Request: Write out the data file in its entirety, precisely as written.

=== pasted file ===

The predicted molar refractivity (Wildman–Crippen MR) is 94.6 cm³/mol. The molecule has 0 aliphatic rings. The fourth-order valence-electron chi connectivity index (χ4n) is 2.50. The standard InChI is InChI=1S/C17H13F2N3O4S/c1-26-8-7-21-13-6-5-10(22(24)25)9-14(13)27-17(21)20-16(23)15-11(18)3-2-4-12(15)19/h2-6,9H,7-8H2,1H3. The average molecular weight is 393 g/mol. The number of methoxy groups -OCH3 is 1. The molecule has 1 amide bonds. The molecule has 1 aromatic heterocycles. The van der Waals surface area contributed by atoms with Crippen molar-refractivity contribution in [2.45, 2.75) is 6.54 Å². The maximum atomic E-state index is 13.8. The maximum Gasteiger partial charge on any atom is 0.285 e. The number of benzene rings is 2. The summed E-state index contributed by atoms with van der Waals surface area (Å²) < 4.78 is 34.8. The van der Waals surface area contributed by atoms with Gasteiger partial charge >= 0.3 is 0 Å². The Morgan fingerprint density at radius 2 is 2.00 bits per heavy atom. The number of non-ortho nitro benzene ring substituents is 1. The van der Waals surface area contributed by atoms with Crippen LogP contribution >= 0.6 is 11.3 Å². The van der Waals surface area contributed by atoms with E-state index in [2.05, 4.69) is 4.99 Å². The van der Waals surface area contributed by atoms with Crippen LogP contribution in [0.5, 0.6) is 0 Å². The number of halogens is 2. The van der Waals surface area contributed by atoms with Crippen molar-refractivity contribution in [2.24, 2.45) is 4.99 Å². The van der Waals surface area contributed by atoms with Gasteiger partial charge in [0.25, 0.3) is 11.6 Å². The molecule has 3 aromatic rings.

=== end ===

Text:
The predicted molar refractivity (Wildman–Crippen MR) is 94.6 cm³/mol. The molecule has 0 aliphatic rings. The fourth-order valence-electron chi connectivity index (χ4n) is 2.50. The standard InChI is InChI=1S/C17H13F2N3O4S/c1-26-8-7-21-13-6-5-10(22(24)25)9-14(13)27-17(21)20-16(23)15-11(18)3-2-4-12(15)19/h2-6,9H,7-8H2,1H3. The average molecular weight is 393 g/mol. The number of methoxy groups -OCH3 is 1. The molecule has 1 amide bonds. The molecule has 1 aromatic heterocycles. The van der Waals surface area contributed by atoms with Crippen molar-refractivity contribution in [2.45, 2.75) is 6.54 Å². The maximum atomic E-state index is 13.8. The maximum Gasteiger partial charge on any atom is 0.285 e. The number of benzene rings is 2. The summed E-state index contributed by atoms with van der Waals surface area (Å²) < 4.78 is 34.8. The van der Waals surface area contributed by atoms with Gasteiger partial charge >= 0.3 is 0 Å². The Morgan fingerprint density at radius 2 is 2.00 bits per heavy atom. The number of non-ortho nitro benzene ring substituents is 1. The van der Waals surface area contributed by atoms with Crippen LogP contribution >= 0.6 is 11.3 Å². The van der Waals surface area contributed by atoms with E-state index in [2.05, 4.69) is 4.99 Å². The van der Waals surface area contributed by atoms with Crippen LogP contribution in [0.5, 0.6) is 0 Å². The number of halogens is 2. The van der Waals surface area contributed by atoms with Crippen molar-refractivity contribution in [2.24, 2.45) is 4.99 Å². The van der Waals surface area contributed by atoms with Gasteiger partial charge in [0.25, 0.3) is 11.6 Å². The molecule has 3 aromatic rings.